Changing Times May Yet Move Jaruzelski to Come to Grips With Solidarity

<i> Charles Gati, a specialist on Soviet and East European affairs, is a professor of political science at Union College in Schenectady, N.Y</i>

Is it possible that the latest round of strikes in Poland has not been in vain? Is it possible that the beleaguered government of Gen. Wojciech Jaruzelski is ready to accept a measure of political pluralism at long last?

One answer, alas, is that the Polish situation is as confusing as ever. But another answer is that we may be witnessing a hopeful moment. From the shambles that is Poland there is now a slim chance for recovery.

At one point last weekend Jaruzelski called for a “courageous turnaround” in his government’s policies toward the Polish opposition. He told the Communist Party’s Central Committee that the party must have “the courage to break with old stereotypes and barriers, the courage to use new and unconventional means and, first of all, effective ones.”


By the end of the weekend, however, Jaruzelski appeared to rule out the legalization of Solidarity, the banned labor union. He still favored the creation of a new “coalition of pro-reform forces.”

Although it is not clear, then, what Jaruzelski had in mind, spokesmen for Solidarity at first welcomed his initiative. Lech Walesa, the union’s leader, called it “a step in the right direction.” Adam Michnik, a prominent adviser to the union, added that the authorities might be getting ready “to seek a resolution of a comprehensive character.”

Hearing Jaruzelski’s subsequent comment on Solidarity, however, Michnik said later that if the regime snubbed Walesa, “We are facing another significantly more dangerous phase of social conflict in Poland.” (On Tuesday Michnik announced that Walesa would confer in Warsaw with Interior Minister Czeslaw Kiszczak in a government effort to end the labor turmoil.)

Michnik is right. Without Walesa, Poland faces continued decay and conflict. With Walesa, there is hope for renewal and a measure of stability. It is a simple equation: Walesa personifies Solidarity; Solidarity, an independent labor union, embodies the dream of millions of Poles.

Much as Jaruzelski feels contempt for Walesa, he may yet decide to deal with him. In some ways Poland today is a different country from what it was when Jaruzelski’s martial-law regime outlawed Solidarity on Dec. 13, 1981. At that time the government was weak, isolated and on the defensive. Solidarity spoke on behalf of a united country fed up with its incompetent and deceitful rulers. There was no middle ground for compromise.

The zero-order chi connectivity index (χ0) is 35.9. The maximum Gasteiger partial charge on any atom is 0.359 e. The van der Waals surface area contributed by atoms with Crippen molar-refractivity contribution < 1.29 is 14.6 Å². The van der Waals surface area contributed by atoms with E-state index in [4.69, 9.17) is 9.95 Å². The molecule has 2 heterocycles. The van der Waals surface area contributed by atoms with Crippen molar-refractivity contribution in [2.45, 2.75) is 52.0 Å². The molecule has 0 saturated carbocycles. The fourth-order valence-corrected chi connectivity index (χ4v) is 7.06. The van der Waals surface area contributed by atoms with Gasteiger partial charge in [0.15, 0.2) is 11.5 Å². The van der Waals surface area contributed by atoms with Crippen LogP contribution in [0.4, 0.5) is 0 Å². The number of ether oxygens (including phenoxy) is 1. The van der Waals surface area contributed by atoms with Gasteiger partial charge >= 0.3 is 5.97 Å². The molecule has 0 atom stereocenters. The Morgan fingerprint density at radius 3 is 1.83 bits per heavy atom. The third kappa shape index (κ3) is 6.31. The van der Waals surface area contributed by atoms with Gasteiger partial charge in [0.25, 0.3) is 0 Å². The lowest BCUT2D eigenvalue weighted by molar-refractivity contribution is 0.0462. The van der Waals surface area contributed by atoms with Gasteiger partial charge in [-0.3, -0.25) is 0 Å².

Each side has since demonstrated its vulnerabilities.

The government is still isolated and unpopular, but it has managed to stay in power and has also sapped the opposition’s strength. Because the country’s economic problems remain as serious as ever, and because there is still a tremendous shortage of both food and other consumer goods, many Poles spend their time looking for basic necessities. Their sympathies remain with the strikers and with the political activists, and they could be moved to take to the streets once again. But for the time being they long for a period of tranquillity, fewer queues and more food.

Just as the government still cannot count on active popular support, Solidarity can no longer mobilize the whole Polish working class. The government is unable to make people work; Solidarity is unable to bring down the government.

This is why Jaruzelski not only needs Walesa’s credibility with the Polish people but also may be willing to make a few concessions to get it. Two crucial considerations might now prompt the general to do what he has never wanted to do. One is the changing balance of power between his government and Solidarity. The other is the already changed signals emanating from the Soviet Union.

In 1980 Jaruzelski was under immense Soviet pressure to suppress Solidarity. In 1988 Mikhail S. Gorbachev’s Soviet Union, so deeply emerged in getting its own reforms off the ground, seems quite willing to tolerate a good deal of experimentation in Poland in exchange for a period of peace and stability.

For now, Jaruzelski can still rule Poland without those whom he contemptuously refers to as the “anarchists” in and around Solidarity. But, to make the country function normally, the present stalemate cannot go on forever. Indeed, if Jaruzelski underestimates his people’s determination and fails to give Solidarity a meaningful role in Poland’s political life, today’s standoff could turn into tomorrow’s rout.